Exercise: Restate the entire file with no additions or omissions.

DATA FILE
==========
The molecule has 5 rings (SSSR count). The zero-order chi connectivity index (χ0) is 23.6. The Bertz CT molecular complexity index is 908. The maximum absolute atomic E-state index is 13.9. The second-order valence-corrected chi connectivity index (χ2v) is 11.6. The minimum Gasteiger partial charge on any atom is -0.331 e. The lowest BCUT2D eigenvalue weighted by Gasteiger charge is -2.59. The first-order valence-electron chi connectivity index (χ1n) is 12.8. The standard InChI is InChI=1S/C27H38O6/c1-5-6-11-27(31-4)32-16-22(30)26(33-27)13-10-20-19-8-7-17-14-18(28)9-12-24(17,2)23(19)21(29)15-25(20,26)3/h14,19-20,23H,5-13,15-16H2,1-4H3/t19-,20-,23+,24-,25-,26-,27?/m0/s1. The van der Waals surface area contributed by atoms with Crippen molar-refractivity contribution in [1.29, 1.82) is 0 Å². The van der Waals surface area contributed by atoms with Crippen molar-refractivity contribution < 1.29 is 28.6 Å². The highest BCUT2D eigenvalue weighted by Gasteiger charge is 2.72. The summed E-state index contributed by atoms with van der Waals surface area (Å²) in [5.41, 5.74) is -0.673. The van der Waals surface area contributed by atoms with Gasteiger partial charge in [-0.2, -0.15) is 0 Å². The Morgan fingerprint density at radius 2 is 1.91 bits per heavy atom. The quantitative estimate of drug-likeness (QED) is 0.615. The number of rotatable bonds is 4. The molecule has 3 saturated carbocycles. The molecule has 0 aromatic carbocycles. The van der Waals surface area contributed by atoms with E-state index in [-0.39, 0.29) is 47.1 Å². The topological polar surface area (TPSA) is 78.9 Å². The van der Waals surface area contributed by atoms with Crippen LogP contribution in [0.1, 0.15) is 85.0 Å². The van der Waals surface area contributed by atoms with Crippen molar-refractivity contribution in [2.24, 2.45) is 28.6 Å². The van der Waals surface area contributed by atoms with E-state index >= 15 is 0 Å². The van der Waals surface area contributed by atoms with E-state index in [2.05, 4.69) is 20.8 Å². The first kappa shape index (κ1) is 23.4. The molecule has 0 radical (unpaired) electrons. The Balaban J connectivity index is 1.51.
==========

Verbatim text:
The molecule has 5 rings (SSSR count). The zero-order chi connectivity index (χ0) is 23.6. The Bertz CT molecular complexity index is 908. The maximum absolute atomic E-state index is 13.9. The second-order valence-corrected chi connectivity index (χ2v) is 11.6. The minimum Gasteiger partial charge on any atom is -0.331 e. The lowest BCUT2D eigenvalue weighted by Gasteiger charge is -2.59. The first-order valence-electron chi connectivity index (χ1n) is 12.8. The standard InChI is InChI=1S/C27H38O6/c1-5-6-11-27(31-4)32-16-22(30)26(33-27)13-10-20-19-8-7-17-14-18(28)9-12-24(17,2)23(19)21(29)15-25(20,26)3/h14,19-20,23H,5-13,15-16H2,1-4H3/t19-,20-,23+,24-,25-,26-,27?/m0/s1. The van der Waals surface area contributed by atoms with Crippen molar-refractivity contribution in [1.29, 1.82) is 0 Å². The van der Waals surface area contributed by atoms with Crippen molar-refractivity contribution < 1.29 is 28.6 Å². The highest BCUT2D eigenvalue weighted by Gasteiger charge is 2.72. The summed E-state index contributed by atoms with van der Waals surface area (Å²) in [5.41, 5.74) is -0.673. The van der Waals surface area contributed by atoms with Gasteiger partial charge in [-0.2, -0.15) is 0 Å². The Morgan fingerprint density at radius 2 is 1.91 bits per heavy atom. The quantitative estimate of drug-likeness (QED) is 0.615. The number of rotatable bonds is 4. The molecule has 3 saturated carbocycles. The molecule has 0 aromatic carbocycles. The van der Waals surface area contributed by atoms with E-state index in [-0.39, 0.29) is 47.1 Å². The topological polar surface area (TPSA) is 78.9 Å². The van der Waals surface area contributed by atoms with Crippen LogP contribution in [0.1, 0.15) is 85.0 Å². The van der Waals surface area contributed by atoms with Crippen molar-refractivity contribution in [2.24, 2.45) is 28.6 Å². The van der Waals surface area contributed by atoms with E-state index >= 15 is 0 Å². The van der Waals surface area contributed by atoms with E-state index in [2.05, 4.69) is 20.8 Å². The first kappa shape index (κ1) is 23.4. The molecule has 0 radical (unpaired) electrons. The Balaban J connectivity index is 1.51.